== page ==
# How to Use Elimination to Solve a System of Equations: Word Problems

When confronted with a system of equations, numerous methods can guide you toward the solution, each with its unique process and appeal. One such method, termed ‘Elimination,’ provides a structured, systematic approach. This article will detail the elimination method step-by-step, contextualizing it within word problems.

## A Step-by-step Guide to Using Elimination to Solve a System of Equations: Word Problems

Elimination, as the name suggests, focuses on eliminating one variable to simplify a system of equations. This method is particularly effective for linear equation systems where addition or subtraction can effectively reduce the system to one equation with one unknown.

### Step 1: Decipher the Word Problem

The first step involves **translating the narrative problem into mathematical terms**. Identify the unknown variables and define them. For example, a problem may involve the cost of apples and bananas. Here, the unknowns are the cost of an apple and a banana.

### Step 2: Develop the System of Equations

With the variables identified, the next task is to **formulate a system of equations** based on the problem’s conditions. Suppose the problem states that three apples and two bananas cost \($13\), and five apples and four bananas cost \($23\), you would get two equations: \(3a+2b=13\) and \(5a+4b=23\).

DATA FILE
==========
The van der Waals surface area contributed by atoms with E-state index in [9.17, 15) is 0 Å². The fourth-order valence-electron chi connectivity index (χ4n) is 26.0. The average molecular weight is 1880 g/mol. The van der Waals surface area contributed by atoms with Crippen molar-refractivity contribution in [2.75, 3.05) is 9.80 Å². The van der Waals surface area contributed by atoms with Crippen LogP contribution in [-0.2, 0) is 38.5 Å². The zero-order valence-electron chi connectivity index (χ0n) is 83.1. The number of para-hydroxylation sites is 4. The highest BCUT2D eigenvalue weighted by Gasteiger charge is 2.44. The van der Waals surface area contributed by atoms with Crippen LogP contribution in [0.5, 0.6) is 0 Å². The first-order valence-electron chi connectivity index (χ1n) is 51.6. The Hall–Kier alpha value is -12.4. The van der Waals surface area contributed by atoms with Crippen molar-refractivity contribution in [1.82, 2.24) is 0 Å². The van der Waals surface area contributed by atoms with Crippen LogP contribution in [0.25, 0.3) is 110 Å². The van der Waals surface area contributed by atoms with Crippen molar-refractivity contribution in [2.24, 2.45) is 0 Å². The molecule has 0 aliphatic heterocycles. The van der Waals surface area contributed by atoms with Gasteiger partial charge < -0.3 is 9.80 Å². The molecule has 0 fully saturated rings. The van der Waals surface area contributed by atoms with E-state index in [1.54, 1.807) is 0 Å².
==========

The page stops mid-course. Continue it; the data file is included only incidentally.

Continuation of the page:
### Step 3: Arrange for Elimination

Before you can eliminate a variable, the equations must be **arranged appropriately**. You should arrange the equations so that one of the variable’s coefficients in one equation is the opposite of the same variable’s coefficient in the other equation. If such a condition doesn’t exist, you might have to multiply one or both equations by a suitable number.

### Step 4: Execute the Elimination

With the equations arranged, it’s time to **add or subtract them to eliminate one variable**. In our example, if we multiply the first equation by \(2\), we obtain: \(6a+4b=26\) and \(5a+4b=23\). Subtraction of the first from the second equation eliminates \(b\), giving \(-a=-3\).

### Step 5: Solve for the Remaining Variable

With one variable eliminated, you’re left with a simple equation to solve. In our case, solving \(-a=-3\) gives the price of an apple.

### Step 6: Substitute and Solve for the Second Variable

Substitute the found value into any original equation to **solve for the second variable**. If the price of an apple is found to be \(3\), substituting this into \(3a+2b=13\) will yield the price of a banana.

### Step 7: Verify Your Solution

Always ensure to **check the solution** by substituting the values back into the original equations. If both equations hold true, you’ve successfully solved the system.

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